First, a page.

Freaky Frogs

Freaky Frogs: The Future

If you’ve been following this blog for a while, you may know that for the past six months, we’ve been posting Freaky Frog articles every fortnight. During our journey through the weird and wonderful world of these amazing amphibians, we’ve looked at the delightfully named ‘scrotum frog’, we’ve examined the remarkable defensive mechanism of the ‘wolverine frog’, and we’ve marvelled at the cryogenic wood frog. There have been frogs that brood their young in their vocal sacs. Toads that brood their young inside pockets in their own skin. Frogs with moustaches. Frogs that practise ‘reproductive necrophilia’.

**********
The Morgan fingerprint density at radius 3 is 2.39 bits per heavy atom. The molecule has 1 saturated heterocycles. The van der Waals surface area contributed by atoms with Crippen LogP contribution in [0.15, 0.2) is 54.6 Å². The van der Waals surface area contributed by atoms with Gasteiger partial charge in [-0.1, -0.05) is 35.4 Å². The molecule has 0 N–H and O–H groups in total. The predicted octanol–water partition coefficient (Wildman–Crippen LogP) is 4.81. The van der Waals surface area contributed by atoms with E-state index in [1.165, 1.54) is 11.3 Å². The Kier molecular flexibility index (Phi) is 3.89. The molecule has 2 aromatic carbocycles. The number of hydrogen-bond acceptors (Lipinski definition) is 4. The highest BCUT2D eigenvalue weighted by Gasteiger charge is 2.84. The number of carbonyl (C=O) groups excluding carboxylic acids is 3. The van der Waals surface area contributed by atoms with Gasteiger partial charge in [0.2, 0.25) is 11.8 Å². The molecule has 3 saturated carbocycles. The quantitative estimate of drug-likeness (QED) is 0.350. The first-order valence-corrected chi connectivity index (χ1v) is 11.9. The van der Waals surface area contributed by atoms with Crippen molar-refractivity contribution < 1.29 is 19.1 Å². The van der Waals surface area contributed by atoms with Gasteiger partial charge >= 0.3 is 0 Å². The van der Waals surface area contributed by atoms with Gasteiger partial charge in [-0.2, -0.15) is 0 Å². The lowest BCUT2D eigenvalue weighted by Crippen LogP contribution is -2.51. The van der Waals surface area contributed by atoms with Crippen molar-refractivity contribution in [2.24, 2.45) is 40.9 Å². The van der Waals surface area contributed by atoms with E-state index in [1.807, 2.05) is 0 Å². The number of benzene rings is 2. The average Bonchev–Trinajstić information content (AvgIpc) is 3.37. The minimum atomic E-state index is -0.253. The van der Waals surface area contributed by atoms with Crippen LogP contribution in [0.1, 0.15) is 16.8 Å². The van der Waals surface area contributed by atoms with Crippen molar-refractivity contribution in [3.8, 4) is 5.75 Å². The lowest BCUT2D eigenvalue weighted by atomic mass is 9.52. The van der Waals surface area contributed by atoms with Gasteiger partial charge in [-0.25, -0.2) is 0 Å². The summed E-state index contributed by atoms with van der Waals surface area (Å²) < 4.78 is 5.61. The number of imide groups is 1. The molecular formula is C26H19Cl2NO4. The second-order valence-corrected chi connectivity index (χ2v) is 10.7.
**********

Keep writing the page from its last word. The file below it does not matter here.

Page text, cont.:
Five More Fantastically Freaky Frogs

Over the past couple of months, The Nature Nook has been looking at frogs that exhibit truly bizarre breeding behaviours. From the male that broods his offspring in his vocal sac to the toad whose tadpoles develop within pockets in the skin on their mother’s back, there seems to be no shortage of unusual ways in which anurans reproduce and take care of their young.

Freaky Frogs: Surinam Toad

Perhaps I’m being a little unfair calling this series of articles ‘Freaky Frogs’. After all, the species that we’ve already looked at have certainly been bizarre or remarkable in one way or another, but are they freaky? That’s debatable. However, the focus of today’s post – the Surinam toad – is undeniably, unequivocally, unquestionably freaky. Case in point: the young of this species burst out from the back of their disfigured mother and then start eating one another.

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